Picture-perfect strategy: Why killing Aperture means Apple will rule the cloud

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An aperture. Charlie Sorrel/Cult of Mac
Apple and Adobe make major moves to change the way we manage our photographs. Photo: Charlie Sorrel/Cult of Mac

Ubiquitous cloud storage and editing solutions for your photos are like buses: You wait ages for one, and then two come along at once.

Both Apple and Adobe are going all-in on allowing you to view and edit your photos on any device. Adobe has done this by bringing its Lightroom desktop app to mobile. Apple is doing it by ditching iPhoto and Aperture and starting again with the upcoming Photos app for iOS.

While the approaches are different, they both look rad. And they’ll drive a fundamental shift in the way we manage our photos.

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Adobe Creative Cloud just got truly awesome (with 1 tiny problem)

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I was all set to pull the trigger on Adobe’s Creative Cloud Photography plan, which gives subscribers access to Lightroom and Photoshop as well as Lightroom Mobile for the iPad and iPhone.

After all, it’s just $10 per month, right? (or €12.29/$16.71 in the EU). That’s about what I spend on Rdio, or Dropbox, and I get Lightroom on my frickin’ camera.

But I decided to hold off and see if one huge doozy of a design problem is fixed before my 30-day trial of the service finishes up. This will also give me time to check out the amazing new Adobe Photoshop Mix, which is what Photoshop for iPad should have been all along.

And the little problem that could be a deal-breaker? You’re gonna love it…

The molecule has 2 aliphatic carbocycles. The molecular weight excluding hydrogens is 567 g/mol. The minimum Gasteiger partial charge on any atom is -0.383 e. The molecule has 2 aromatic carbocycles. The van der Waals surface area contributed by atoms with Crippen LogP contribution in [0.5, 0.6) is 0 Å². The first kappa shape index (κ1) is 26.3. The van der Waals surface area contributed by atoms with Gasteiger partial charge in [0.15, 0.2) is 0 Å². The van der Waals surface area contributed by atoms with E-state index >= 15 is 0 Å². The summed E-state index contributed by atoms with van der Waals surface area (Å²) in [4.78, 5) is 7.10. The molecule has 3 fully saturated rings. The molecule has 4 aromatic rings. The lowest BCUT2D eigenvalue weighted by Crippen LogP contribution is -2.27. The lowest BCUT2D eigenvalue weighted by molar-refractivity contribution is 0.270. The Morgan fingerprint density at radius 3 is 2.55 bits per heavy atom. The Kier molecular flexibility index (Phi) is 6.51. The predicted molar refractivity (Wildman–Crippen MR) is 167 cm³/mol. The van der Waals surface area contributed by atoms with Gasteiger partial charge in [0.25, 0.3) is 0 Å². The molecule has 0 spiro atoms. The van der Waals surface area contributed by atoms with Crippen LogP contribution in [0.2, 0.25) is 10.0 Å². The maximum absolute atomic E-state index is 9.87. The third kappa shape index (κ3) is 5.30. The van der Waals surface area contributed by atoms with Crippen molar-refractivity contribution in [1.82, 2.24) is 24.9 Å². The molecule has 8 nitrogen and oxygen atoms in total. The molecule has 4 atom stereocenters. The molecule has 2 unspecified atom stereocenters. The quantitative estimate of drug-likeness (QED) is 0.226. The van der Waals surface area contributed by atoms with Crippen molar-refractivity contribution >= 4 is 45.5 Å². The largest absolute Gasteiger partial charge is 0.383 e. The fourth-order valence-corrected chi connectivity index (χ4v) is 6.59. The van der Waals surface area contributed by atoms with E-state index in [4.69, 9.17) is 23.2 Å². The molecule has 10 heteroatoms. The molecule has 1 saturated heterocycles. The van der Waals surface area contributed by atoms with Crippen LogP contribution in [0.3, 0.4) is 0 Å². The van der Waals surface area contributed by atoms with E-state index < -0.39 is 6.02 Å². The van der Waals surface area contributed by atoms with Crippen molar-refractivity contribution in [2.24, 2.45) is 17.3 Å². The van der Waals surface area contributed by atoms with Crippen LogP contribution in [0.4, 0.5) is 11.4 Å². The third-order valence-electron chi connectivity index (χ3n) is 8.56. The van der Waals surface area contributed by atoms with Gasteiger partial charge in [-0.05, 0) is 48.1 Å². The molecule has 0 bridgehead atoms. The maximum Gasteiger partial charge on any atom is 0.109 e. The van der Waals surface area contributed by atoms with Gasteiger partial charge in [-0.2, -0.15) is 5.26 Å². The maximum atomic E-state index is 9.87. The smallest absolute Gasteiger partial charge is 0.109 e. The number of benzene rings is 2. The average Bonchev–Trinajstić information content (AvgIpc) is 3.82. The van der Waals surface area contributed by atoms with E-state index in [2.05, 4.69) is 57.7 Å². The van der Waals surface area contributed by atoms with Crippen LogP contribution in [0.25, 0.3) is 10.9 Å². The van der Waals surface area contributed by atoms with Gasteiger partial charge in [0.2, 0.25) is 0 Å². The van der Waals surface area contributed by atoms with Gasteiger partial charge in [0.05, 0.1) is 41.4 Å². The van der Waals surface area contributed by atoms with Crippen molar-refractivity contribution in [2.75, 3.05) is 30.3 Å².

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Lightroom For The iPad Is Straight Up Amazing

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Lightroom for the iPad is here. It’s called Lightroom Mobile, and it runs smoothly on anything down to an iPad 2 (or first-gen mini). You can use the app to edit and organize any photos in your Lightroom collections, and it syncs automatically (and near instantly) with Lightroom on your desktop (you’ll need to upgrade to v5.4).

And the price? It’s free, but only if you already subscribe to Adobe’s $10-per-month Photoshop Photography Program, which also gets you the desktop versions of Photoshop and Lightroom. There’s also a 30-day free trial to check it out.

So how does it work? Lets take a nice long look.

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This Magic Script Recovers Your Lost Lightroom Photos

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Here’s a slightly obscure tip that’s worth sharing becasue it could literally save you from a lost photo library. If you use Lightroom, Adobe has a “secret” script you can download that extracts the JPG images from your previews. Why would you want to do this? Say you lose the hard drive with all your original RAW photos on it, or you just get drunk one night and wake up in the morning to find you deleted your Lightroom folder.

This script will rescue you.

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Mattebox 2 Can Export Its Filters To Lightroom, Photoshop

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mattebox

 

I said that the original Mattebox may be “the best iPhone camera app around, but then I went back to using the iPhone’s built-in camera for everything and doing the edits in post.

But Mattebox 2 has just launched, and it is certainly good enough to tempt me back. It keeps the same super-simple interface, and adds Lightroom filter export and exposure compensation.

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How To Get All Of Your Photos Into Flickr And Forget Everpix Forever [How To]

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Flickr can become the central home for all your photos.
Flickr can become the central home for all your photos.

Intro

After the recent Everpix shutdown, I moved all my photos to Flickr. If you read my roundup of Everpix alternatives, you’ll know that Flickr wasn’t my first choice, but it turns out that neither is it my only choice. But let’s not get ahead of ourselves.

Everpix was great because it just sucked in all your photos, whether you kept them in iPhoto, on your iPhone, in a weird beardo folder structure on your Mac, or even if you took all of your photos using Instagram. It was far from perfect, but it was the best. And then it went away.

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